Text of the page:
Our paper has received a lot of obituaries, the past few weeks. I think it’s the cold. Usually, we print a page of them, 10 or 12 lives memorialized by a list of names. Mother of, daughter of, sister. Sometimes their accomplishments come through, too. Ladies auxiliary. Gardening. And once, “she fed her hummers daily.” And lately, I’ve been thinking about this influx of obituaries as a hallmark of loss, but also of life. Of how much we’re all connected to someone, to everyone, to each other.
Last week, my godmother, mother and I took my grandmother to Disney World in Orlando, Fla. She hadn’t been in almost 30 years, since my grandfather died. Since before I was born. The wonder in her eyes at what had changed, what had not, was more acute than that of a child’s, because hers had experience behind it. A child’s astonishment is blind. They know so little, so everything is amazing. My grandma’s excitement was rich with wisdom behind it, and was that much more wonderful to experience along with her.
As one of my coworkers said, “You had the trifecta of vacation perfection: Warm weather, Disney and grandma.”
I think about that, as I go through the photographs we took, like snapping pictures might capture memories more reliably than our eyes. They do, don’t they?
Or do they?
Often, obituaries come in with photos. Last week, a man’s last depiction was him as a young man, shirtless and leaning up against a tent like they pitched in The War. He had a bucket in the other hand, had struck a cocky pose. His chest was muscled, bare. I looked away from his nipples, embarrassed for this man, this man who had been a boy, who had been shirtless somewhere, had struck that pose and never imagined it would be his last. His obituary said, “kept his military posture all his life.” So it made sense, I guess, in a way. In the way that anything makes sense, when writing an obituary, which is to say, not much.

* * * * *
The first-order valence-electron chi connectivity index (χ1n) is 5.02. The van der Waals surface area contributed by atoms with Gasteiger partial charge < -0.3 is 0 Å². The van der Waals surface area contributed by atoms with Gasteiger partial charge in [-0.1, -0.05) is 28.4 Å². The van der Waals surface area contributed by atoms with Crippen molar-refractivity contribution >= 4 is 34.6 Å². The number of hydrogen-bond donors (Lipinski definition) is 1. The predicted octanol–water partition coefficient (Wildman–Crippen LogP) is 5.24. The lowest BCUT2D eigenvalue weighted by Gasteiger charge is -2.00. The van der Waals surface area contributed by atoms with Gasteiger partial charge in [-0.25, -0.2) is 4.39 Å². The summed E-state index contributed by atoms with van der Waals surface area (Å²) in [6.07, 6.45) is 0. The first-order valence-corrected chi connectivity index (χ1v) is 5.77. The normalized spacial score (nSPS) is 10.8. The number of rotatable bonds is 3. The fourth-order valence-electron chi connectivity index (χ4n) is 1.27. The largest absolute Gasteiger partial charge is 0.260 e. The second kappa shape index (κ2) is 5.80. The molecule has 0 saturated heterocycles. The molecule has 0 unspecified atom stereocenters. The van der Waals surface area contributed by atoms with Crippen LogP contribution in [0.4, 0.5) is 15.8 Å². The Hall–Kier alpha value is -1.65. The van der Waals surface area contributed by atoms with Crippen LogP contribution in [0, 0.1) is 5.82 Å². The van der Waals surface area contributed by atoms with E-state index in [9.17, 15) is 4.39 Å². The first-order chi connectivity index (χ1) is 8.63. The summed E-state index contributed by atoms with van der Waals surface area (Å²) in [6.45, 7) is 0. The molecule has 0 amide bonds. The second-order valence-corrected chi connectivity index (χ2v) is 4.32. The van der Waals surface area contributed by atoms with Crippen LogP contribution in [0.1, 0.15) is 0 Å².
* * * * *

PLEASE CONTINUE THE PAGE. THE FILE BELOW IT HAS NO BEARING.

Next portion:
What would that man think, if he saw the photo we published? The quality wasn’t good, as it often isn’t with old pictures printed and scanned and printed again. Newsprint isn’t known for its clarity. But memories aren’t, either.
Right now, I look at a picture of my grandma laughing with the Pluto character, and remember how we teased her about being “afraid” of him. Once, years before I was born, Pluto grabbed her at a character breakfast, teasingly. It became a joke that he “tried to strangle her,” and that became a running gag for our trip, for our family. But if that picture became her last, what memory would survive it?
What memories survive us?
“I’m putting my obituary picture in my will,” I tell my staff reporter, half joking. But half. We all live such complicated lives, I think. In this age of smartphones, of social media, of cameras following us everywhere we go, it seems, we can’t control the images we make. The figures we cut, on a daily basis. I look through my Facebook photos and smile at poses I remember, friends, moments, memories made. But I look at them too with a critical eye, a stranger’s gossamer lens and I wonder: Who am I, to you?
The past few weeks, we have printed two, even three pages of obituaries. Twice as many as usual. It’s the winter, some say. Feet of snow is hard on the elderly, icy roads on the young. Live is difficult in the colder months, for us today as for the pioneers, or so the heft of our death notice page would signify. And I think about how each notice is a person, a life. Those that come in at four lines long and those that weigh in at 20, these people are no more or less than each other. Each life was as rich, as full of color, of names to list in Times 10 pt font, but we don’t have control of that at the end. We hope for a friend, a family member to care enough to spell things right, to remember we loved to feed the birds, to watch NASCAR, to write. To love.
I’m thankful for the chance to have made those memories with my grandma, the other women of my family. As I laugh at the photos we made, I squirrel away the memories they point to, hoarding them like diamonds I’ll take out and polish, now and then. Memories must be cultivated like seedlings, I’ve found. Those that aren’t watered, aren’t examined for bugs, will wither as surely as neglected sprouts.
But equally, I’ve taken to staring into the faces of the obituaries we print with an eye toward more than its pixel aspect ratio. Someone has to honor these people as lives passed, recognize more than their properly spelled names and correct dates. We’ll all be there, someday. And that day, I’ll want someone to take an extra moment to think of me as a person, too. I think we’re all worth that much.